Book Review: A Knead To Read

Sit down with a book when it's too hot to cook

A Knead To Read

A Southerly Course: Recipes & Stories From Close to Home

by Martha Hall Foose
Clarkson Potter, 256 pp., $32.50

The state of Mississippi has produced an impressive list of great storytellers, from William Faulkner and Eudora Welty to Willie Morris and Jill Conner Browne. Now we can add Martha Hall Foose to that list. Her first book, Screen Doors and Sweet Tea, won a James Beard cookbook award in 2009. With this new work, Foose earns her rightful place among the list of respected writers from the Magnolia State. Every aspect of her meandering writer's journey – from charming recipe headnotes and engaging essays to quirky historical footnotes and useful serving suggestions – makes for damn fine reading. But it's the way the good storytelling enhances and completes the mouthwatering regional recipes that makes this book a real keeper.

For example, the headnote preceding fig pecan fondue made me yearn for the gift of homemade fig preserves from a best girlfriend and also want to prepare the dish. The details about the development of the variety of premium No. 1 Beauregard sweet potatoes from Vardaman, Miss., makes the simple recipe for roasted sweet potato wedges that much more inviting. The soulful essay tribute to summer sweet corn completely elevates the recipe for skillet-fried corn off the cob, while the story about the Beanshooter Man feeding his family small game brought down by a slingshot made from a dogwood fork piqued my interest in the rabbit terrine. The essay titled "Family Pieces" brought tears to my eyes and reminded me to treasure the inherited pieces of my kitchen equipment. My favorite essay includes Foose's description of her teenage self curiously eyeing the elder Eudora Welty in a Jackson grocery store, followed by the story of her subsequent recipe research in Welty's home kitchen in the family home that is now a Jackson museum. This is a cookbook that will touch your heart.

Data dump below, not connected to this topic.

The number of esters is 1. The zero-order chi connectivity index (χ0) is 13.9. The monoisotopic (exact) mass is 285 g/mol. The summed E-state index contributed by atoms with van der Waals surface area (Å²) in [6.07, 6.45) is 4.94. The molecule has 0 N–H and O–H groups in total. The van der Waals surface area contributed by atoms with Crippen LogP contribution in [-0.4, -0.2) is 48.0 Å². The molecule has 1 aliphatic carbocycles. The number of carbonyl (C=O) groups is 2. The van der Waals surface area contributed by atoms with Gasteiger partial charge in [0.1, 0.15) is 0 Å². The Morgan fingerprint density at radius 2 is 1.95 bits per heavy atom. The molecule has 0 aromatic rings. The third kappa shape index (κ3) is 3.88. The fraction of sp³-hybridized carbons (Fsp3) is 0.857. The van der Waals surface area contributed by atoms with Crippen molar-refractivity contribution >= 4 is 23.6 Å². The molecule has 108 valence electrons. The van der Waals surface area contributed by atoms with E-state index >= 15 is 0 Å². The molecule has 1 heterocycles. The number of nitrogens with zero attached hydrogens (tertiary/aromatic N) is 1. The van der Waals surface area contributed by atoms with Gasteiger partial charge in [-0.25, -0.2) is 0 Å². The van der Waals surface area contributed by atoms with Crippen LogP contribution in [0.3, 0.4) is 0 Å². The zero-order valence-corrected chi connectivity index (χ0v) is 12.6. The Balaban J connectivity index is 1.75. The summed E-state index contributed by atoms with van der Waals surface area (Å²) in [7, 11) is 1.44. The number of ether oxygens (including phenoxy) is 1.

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Southern food, cookbook, Martha Hall Foose, Beauregard sweet potatoes, Eudora Welty, Mississippi

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